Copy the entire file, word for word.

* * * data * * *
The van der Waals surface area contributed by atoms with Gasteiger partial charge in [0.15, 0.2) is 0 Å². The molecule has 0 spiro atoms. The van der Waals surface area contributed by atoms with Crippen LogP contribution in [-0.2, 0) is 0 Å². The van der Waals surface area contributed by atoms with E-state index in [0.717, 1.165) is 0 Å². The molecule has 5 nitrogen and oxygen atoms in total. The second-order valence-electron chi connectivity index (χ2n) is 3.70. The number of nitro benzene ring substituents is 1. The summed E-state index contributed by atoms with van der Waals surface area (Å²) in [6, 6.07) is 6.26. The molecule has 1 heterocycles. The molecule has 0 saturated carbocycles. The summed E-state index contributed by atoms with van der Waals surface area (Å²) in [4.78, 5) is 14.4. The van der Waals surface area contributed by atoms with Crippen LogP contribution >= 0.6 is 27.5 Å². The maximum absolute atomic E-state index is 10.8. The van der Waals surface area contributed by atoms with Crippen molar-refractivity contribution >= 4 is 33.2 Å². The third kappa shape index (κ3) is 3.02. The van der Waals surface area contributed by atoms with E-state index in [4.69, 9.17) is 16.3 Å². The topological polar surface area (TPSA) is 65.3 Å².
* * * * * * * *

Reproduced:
The van der Waals surface area contributed by atoms with Gasteiger partial charge in [0.15, 0.2) is 0 Å². The molecule has 0 spiro atoms. The van der Waals surface area contributed by atoms with Crippen LogP contribution in [-0.2, 0) is 0 Å². The van der Waals surface area contributed by atoms with E-state index in [0.717, 1.165) is 0 Å². The molecule has 5 nitrogen and oxygen atoms in total. The second-order valence-electron chi connectivity index (χ2n) is 3.70. The number of nitro benzene ring substituents is 1. The summed E-state index contributed by atoms with van der Waals surface area (Å²) in [6, 6.07) is 6.26. The molecule has 1 heterocycles. The molecule has 0 saturated carbocycles. The summed E-state index contributed by atoms with van der Waals surface area (Å²) in [4.78, 5) is 14.4. The van der Waals surface area contributed by atoms with Crippen LogP contribution >= 0.6 is 27.5 Å². The maximum absolute atomic E-state index is 10.8. The van der Waals surface area contributed by atoms with Crippen molar-refractivity contribution >= 4 is 33.2 Å². The third kappa shape index (κ3) is 3.02. The van der Waals surface area contributed by atoms with E-state index in [4.69, 9.17) is 16.3 Å². The topological polar surface area (TPSA) is 65.3 Å².